The Texture of Silence

 

The texture of silence

 

Silence has texture.

You don’t realise how different those textures are until you stop to listen.

There’s the broken glass, bleeding edge texture of the awkward silence that falls in the ringing aftermath of a fight. You can feel the sharp fractured edges as the shattered peace falls to the ground like glass bird-scarers in an old fashioned kitchen garden.

Then there’s the hungry salivating silence of expectation, that bated breath hush, like the dying tones of the dinner gong where only vibrations and eagerness remain.

And finally there’s the silence you find in holy places, where worlds meet and touch and even overlap. You walk in and are struck by the depth of the quiet, self conscious suddenly of the creak of a door or arthritic knees, yet any sound you make rapidly vanishes, absorbed into the deep silence as a stone dropped into an underground lake. The ripples spread out to infinity and are lost, and the silence returns. It has the texture of the finest velvet, rich and soft as forest moss. When you let yourself be still, you can hear the silence over the roar of traffic or the bustle of a busy kitchen, like a kind of celestial white noise.

When you find a place where this sort of silence prevails, cherish it. Hold it in your heart, explore that texture in your mind till you understand that beyond all the sounds of the world, from the discordant roar of aircraft, the inanity of human chatter to the melody of springtime birds and the wind in the wheat, this silence is the song of the spirit that plays on whether we choose to hear it or not.

At the eye of the hurricane

……there is said to be a centre of deep silence. Yesterday, much to my surprise, I was that deep silence.  An extraordinary Zen-like moment of stillness inside me radiating outwards into a force nine gale. Yes, really. I’m still reeling from it.

I am not talking about metaphorical or emotional or spiritual hurricanes but a physical one, albeit one generated in an environmental tank.

Yesterday afternoon I took some of my students to our local college, which was originally purely a maritime and boatbuilding college for an experience in the pool used for training rig workers, lifeboatment, pilots and so on in the basics of escape and rescue at sea. I know this seems a strange thing to take language students to, but I do what I am asked. I don’t always ask questions.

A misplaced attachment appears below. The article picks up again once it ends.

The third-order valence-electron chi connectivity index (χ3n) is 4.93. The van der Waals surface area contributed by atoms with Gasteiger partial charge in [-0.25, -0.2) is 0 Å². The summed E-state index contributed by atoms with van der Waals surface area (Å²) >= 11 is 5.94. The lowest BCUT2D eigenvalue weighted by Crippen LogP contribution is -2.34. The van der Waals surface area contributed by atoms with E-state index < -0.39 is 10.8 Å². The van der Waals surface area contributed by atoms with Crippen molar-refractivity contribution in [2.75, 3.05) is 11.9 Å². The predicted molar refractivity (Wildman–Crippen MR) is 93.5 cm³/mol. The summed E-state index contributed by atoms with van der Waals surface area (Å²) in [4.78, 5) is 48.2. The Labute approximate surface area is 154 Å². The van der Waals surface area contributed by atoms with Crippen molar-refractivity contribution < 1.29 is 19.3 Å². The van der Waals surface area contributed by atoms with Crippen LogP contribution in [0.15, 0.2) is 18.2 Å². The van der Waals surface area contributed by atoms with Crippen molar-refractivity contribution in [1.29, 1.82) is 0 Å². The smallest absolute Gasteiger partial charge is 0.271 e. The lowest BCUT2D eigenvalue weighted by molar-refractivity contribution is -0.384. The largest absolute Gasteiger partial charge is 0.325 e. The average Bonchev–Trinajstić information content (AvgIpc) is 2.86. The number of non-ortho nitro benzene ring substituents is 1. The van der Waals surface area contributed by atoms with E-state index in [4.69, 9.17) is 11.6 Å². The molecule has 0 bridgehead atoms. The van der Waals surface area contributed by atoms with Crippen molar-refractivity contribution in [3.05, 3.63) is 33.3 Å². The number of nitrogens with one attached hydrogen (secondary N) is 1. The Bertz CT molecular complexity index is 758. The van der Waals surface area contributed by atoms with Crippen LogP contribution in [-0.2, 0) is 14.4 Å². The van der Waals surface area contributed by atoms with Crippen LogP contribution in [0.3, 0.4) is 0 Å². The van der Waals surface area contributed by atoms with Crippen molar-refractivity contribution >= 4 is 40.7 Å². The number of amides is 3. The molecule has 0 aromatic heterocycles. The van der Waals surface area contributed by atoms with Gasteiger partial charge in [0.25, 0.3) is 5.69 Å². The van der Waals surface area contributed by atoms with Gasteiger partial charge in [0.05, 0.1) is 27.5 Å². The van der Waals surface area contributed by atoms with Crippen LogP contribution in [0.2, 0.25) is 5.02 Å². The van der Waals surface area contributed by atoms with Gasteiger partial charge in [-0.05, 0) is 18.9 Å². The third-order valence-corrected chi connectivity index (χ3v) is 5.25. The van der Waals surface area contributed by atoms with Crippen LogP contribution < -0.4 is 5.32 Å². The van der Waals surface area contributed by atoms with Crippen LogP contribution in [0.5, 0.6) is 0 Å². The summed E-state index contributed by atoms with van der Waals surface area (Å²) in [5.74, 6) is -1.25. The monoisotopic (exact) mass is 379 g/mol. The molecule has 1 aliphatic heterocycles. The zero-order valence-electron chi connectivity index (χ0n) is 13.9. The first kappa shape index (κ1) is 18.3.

The pool is basically a very deep swimming pool, equipped with machinery to simulate extreme weather conditions. The students who were not going in stayed up on a gantry-style platform about 3 or 4 metres above the water. This not only kept them safely out of the way but kept them from getting soaked when the waves were in action.

My first concern was whether they would have a lifejacket to fit me. I am rather well-endowed and it did somewhat worry me that they would have to cast about to find one big enough… but I worried needlessly and before long, safety talks done, we trooped down to the pool and leaped in. It took me five minutes to get used to not needing to tread water and let the jacket do its work.

We arranged ourselves in a circle and the waves started. Big waves, crashing all over the place. That was rather fun, though I mistimed a few and swallowed a fair bit of water. Then out and back up onto the gantry. I totally bottled out of the 4m jump; truth to tell I wanted to try but my knees gave way when I looked down. About half of the students(some were English, from the college itself) did and then the instructor upped the odds and had the lights OFF for jumps.

I rejoined the pool the less scary way by leaping in off the side for the next exercise which was the life raft. Now when you see them in films, you kind of wonder what’s so hard about getting into one. Big round inflatable thing with a sort of pyramid/cone for cover, and handy little ropes hanging off it, what’s so difficult about that?  Eerrm, where do I start? The sheer effort required from upper body strength to heave a fully clothed body(did I mention we had to be dressed and shod for this? No. Well, we were in leggings, t-shirt and trainers over bathing suits) out of rough water, into a wet rubber thing, is enormous. No one managed it unaided, including the two fit lads who went in first. Then they helped haul the rest of us in. I did tell them to leave me for the sharks but they kindly refused and I lay soon gasping and floundering like a landed fish on the floor of the raft. I struggled to move out to the back of the raft because it was bucking like a demon possessed bronco. I elbowed a student in the face at some point. I think she’s forgiven me. Propped at the back, gripping some inner ropes I leaned against the wall of the raft and the last of our ten person crew flopped in and then everything changed again. The waves and the wind and the rain began and we were flung around like a cork in a whirlpool. Everyone was screaming, partly out of excitement and partly out of real fear. I wasn’t. I squealed once and then stopped.